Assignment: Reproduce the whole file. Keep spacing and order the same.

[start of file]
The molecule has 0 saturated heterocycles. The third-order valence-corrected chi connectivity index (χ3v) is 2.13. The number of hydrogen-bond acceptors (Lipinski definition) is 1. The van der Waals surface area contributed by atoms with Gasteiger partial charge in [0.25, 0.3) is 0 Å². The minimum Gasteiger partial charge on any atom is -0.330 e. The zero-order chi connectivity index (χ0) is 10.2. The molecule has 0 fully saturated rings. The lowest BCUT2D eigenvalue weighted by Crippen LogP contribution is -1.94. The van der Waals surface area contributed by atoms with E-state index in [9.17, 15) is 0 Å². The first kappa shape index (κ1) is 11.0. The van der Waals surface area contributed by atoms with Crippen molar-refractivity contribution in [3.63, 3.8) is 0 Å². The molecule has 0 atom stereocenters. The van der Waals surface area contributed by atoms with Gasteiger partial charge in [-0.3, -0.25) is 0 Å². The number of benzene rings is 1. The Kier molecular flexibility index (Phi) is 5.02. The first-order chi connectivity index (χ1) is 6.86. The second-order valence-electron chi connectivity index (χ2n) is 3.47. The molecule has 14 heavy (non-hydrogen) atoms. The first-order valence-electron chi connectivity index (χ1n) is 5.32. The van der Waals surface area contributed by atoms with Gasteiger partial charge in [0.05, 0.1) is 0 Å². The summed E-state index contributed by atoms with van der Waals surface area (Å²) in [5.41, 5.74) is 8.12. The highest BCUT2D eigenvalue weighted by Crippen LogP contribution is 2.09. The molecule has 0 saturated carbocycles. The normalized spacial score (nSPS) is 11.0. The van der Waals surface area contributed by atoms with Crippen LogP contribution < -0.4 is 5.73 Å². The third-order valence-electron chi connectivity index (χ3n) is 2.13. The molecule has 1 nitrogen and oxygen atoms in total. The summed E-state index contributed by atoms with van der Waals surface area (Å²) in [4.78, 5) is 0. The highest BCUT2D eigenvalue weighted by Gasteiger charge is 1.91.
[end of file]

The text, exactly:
The molecule has 0 saturated heterocycles. The third-order valence-corrected chi connectivity index (χ3v) is 2.13. The number of hydrogen-bond acceptors (Lipinski definition) is 1. The van der Waals surface area contributed by atoms with Gasteiger partial charge in [0.25, 0.3) is 0 Å². The minimum Gasteiger partial charge on any atom is -0.330 e. The zero-order chi connectivity index (χ0) is 10.2. The molecule has 0 fully saturated rings. The lowest BCUT2D eigenvalue weighted by Crippen LogP contribution is -1.94. The van der Waals surface area contributed by atoms with E-state index in [9.17, 15) is 0 Å². The first kappa shape index (κ1) is 11.0. The van der Waals surface area contributed by atoms with Crippen molar-refractivity contribution in [3.63, 3.8) is 0 Å². The molecule has 0 atom stereocenters. The van der Waals surface area contributed by atoms with Gasteiger partial charge in [-0.3, -0.25) is 0 Å². The number of benzene rings is 1. The Kier molecular flexibility index (Phi) is 5.02. The first-order chi connectivity index (χ1) is 6.86. The second-order valence-electron chi connectivity index (χ2n) is 3.47. The molecule has 14 heavy (non-hydrogen) atoms. The first-order valence-electron chi connectivity index (χ1n) is 5.32. The van der Waals surface area contributed by atoms with Gasteiger partial charge in [0.05, 0.1) is 0 Å². The summed E-state index contributed by atoms with van der Waals surface area (Å²) in [5.41, 5.74) is 8.12. The highest BCUT2D eigenvalue weighted by Crippen LogP contribution is 2.09. The molecule has 0 saturated carbocycles. The normalized spacial score (nSPS) is 11.0. The van der Waals surface area contributed by atoms with Crippen LogP contribution < -0.4 is 5.73 Å². The third-order valence-electron chi connectivity index (χ3n) is 2.13. The molecule has 1 nitrogen and oxygen atoms in total. The summed E-state index contributed by atoms with van der Waals surface area (Å²) in [4.78, 5) is 0. The highest BCUT2D eigenvalue weighted by Gasteiger charge is 1.91.